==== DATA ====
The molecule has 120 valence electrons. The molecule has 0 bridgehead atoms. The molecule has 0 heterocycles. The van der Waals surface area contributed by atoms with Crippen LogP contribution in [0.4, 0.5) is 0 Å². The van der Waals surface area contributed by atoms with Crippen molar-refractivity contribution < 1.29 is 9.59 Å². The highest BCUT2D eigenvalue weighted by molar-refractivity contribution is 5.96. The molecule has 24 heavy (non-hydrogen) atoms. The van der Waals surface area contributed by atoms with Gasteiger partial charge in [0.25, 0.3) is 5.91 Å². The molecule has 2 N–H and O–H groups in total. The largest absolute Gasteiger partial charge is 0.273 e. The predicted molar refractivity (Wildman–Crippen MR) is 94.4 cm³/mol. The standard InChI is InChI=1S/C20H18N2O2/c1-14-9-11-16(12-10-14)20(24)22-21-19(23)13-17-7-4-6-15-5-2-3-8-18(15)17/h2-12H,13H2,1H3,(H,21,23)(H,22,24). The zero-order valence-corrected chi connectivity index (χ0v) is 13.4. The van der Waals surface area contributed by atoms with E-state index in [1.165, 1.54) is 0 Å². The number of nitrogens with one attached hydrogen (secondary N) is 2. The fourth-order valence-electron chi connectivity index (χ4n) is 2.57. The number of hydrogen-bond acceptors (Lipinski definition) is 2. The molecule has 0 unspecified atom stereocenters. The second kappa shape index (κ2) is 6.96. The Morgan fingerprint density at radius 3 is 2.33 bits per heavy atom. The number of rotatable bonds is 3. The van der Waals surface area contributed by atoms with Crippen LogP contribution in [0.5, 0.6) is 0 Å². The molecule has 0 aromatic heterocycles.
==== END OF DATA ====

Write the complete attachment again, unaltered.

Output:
The molecule has 120 valence electrons. The molecule has 0 bridgehead atoms. The molecule has 0 heterocycles. The van der Waals surface area contributed by atoms with Crippen LogP contribution in [0.4, 0.5) is 0 Å². The van der Waals surface area contributed by atoms with Crippen molar-refractivity contribution < 1.29 is 9.59 Å². The highest BCUT2D eigenvalue weighted by molar-refractivity contribution is 5.96. The molecule has 24 heavy (non-hydrogen) atoms. The van der Waals surface area contributed by atoms with Gasteiger partial charge in [0.25, 0.3) is 5.91 Å². The molecule has 2 N–H and O–H groups in total. The largest absolute Gasteiger partial charge is 0.273 e. The predicted molar refractivity (Wildman–Crippen MR) is 94.4 cm³/mol. The standard InChI is InChI=1S/C20H18N2O2/c1-14-9-11-16(12-10-14)20(24)22-21-19(23)13-17-7-4-6-15-5-2-3-8-18(15)17/h2-12H,13H2,1H3,(H,21,23)(H,22,24). The zero-order valence-corrected chi connectivity index (χ0v) is 13.4. The van der Waals surface area contributed by atoms with E-state index in [1.165, 1.54) is 0 Å². The number of nitrogens with one attached hydrogen (secondary N) is 2. The fourth-order valence-electron chi connectivity index (χ4n) is 2.57. The number of hydrogen-bond acceptors (Lipinski definition) is 2. The molecule has 0 unspecified atom stereocenters. The second kappa shape index (κ2) is 6.96. The Morgan fingerprint density at radius 3 is 2.33 bits per heavy atom. The number of rotatable bonds is 3. The van der Waals surface area contributed by atoms with Crippen LogP contribution in [0.5, 0.6) is 0 Å². The molecule has 0 aromatic heterocycles.